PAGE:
As the most consequential election in our lifetimes approaches, it could also be the most contagious as the coronavirus remains a steady, unfortunate force to be reckoned within the United States. But there are certain health considerations that have put in place in an effort to accommodate people who want to vote in-person as well as those who prefer to cast absentee ballots — all while adhering to the Covid-19 social distancing guidelines that have shaped our existences for the better part of the past six months.
Factoring in how Black and brown people have been disproportionately affected by the coronavirus, the health awareness aspect of Election Day has become particularly important for those underserved populations.
While the Centers for Disease Control (CDC) have provided health recommendations for all polling places, discretion and final say are being left up to local jurisdictions — and, of course, voters, who have more electoral choices this time around than they may realize.
With the growing concern over in-person voting, polling places have been asked to do all they can to provide the cleanest and most sterile environment they can. That includes providing voters with an “alcohol-based hand sanitizer with at least 60% alcohol for use at each step in the voting process where voters interact with poll workers, after using the voting machine, and as the final step in the voting process,” the CDC said.
The government health agency also is encouraging polling place workers to wash their hands frequently. Masks are also all but mandatory except for babies and children younger than two years old, people with breathing problems, or those who otherwise need related assistance.
But the environment in which you vote is not entirely left up to the polling places and their workers. Here’s what voters can do to play a more pro-active role health-wise while casting their ballots in the middle of a pandemic.
“If you’re in an area that has really gotten control of Covid-19, and it’s having very little spread in the community, that’s safer than areas that are having,” Dr. Marybeth Sexton, an assistant professor of medicine in the division of infectious diseases at Emory University in Atlanta, told CNN.
Polling places could also have plexiglass divisions to separate voters and poll workers in an effort to minimize touching of any kind. With that said, in-person voters are still encouraged to wear personal protective equipment other than masks, like gloves and even face shields and visors.
Changes made to the voting process
With the partisan mail ballots controversy still brewing, in-person voting is still very much an option — and it doesn’t necessarily have to be at a polling place, either.
For instance, absentee ballots typically require reasons for not being able to vote in-person — like sickness or traveling for business — but the coronavirus has eliminated that barrier this year. So anyone with coronavirus concerns keeping them from their polling places can request an absentee ballot to either mail via the U.S. Postal Service or to vote early by dropping off the ballot in-person ahead of Election Day.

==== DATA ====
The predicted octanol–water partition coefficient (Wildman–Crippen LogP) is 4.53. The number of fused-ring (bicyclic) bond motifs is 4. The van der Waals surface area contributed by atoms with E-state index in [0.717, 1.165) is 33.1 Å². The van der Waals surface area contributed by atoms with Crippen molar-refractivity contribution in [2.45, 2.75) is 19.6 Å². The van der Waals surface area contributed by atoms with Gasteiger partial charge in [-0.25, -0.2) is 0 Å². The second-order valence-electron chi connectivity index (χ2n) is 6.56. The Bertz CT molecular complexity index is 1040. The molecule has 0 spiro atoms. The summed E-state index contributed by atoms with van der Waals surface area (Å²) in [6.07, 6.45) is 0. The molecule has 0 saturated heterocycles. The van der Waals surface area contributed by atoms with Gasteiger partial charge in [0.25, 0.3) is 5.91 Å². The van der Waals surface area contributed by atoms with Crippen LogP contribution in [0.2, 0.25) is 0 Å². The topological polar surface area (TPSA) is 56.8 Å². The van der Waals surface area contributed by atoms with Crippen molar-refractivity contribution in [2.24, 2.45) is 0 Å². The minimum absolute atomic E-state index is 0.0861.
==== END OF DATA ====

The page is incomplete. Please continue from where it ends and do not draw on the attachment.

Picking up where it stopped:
Both methods practice social distancing and will keep voters away from lines that could look longer than they really are as people stand a recommended 6 feet apart from each other.
Another change made to the voting process this year could include more poll workers than usual. “Then they may be able to move people through so that people aren’t standing in line for a long period of time,” Sexton said.
But if voters can cast their ballots early — say, by dropping them off in advance at their local boards of election, where some may even have curbside options — then they are encouraged to do so, as well.
“If election workers are doing curbside voting, we would want them to have additional PPE like gloves, a face shield and a face mask,” said Hannah Klain, an Equal Justice Works fellow in the democracy program at the Brennan Center for Justice.
If there is still uncertainty for some voters about how they should proceed, it can’t hurt to reach out to members of local government to learn more about what safety and health considerations and changes have been made.
Have a plan and stick to it
With crucial deadlines rapidly approaching — voter registration, requesting absentee ballots, voting early — Sexton said it was prudent for voters to have a plan in place and not to stray from it.
“I put voting in the same category as getting kids back to school — these are things that should be really important to us,” Sexton said. “So this is a time to continue to limit large gatherings, avoid in-person dining and not be at bars and parties, because the level of virus in the community is going to determine how safe it is to vote in person. So everything we can do to make the community safer ahead of time will make voting safer.”
Having a plan means being prepared, like bringing your own pen instead of using one provided by the polling place or borrowing one from a fellow voter in case there is a need to sign a voter card or mark a paper ballot.
Now you know what to expect, there’s only one thing left to do: practice your civic duty and participate in the democratic process by voting.
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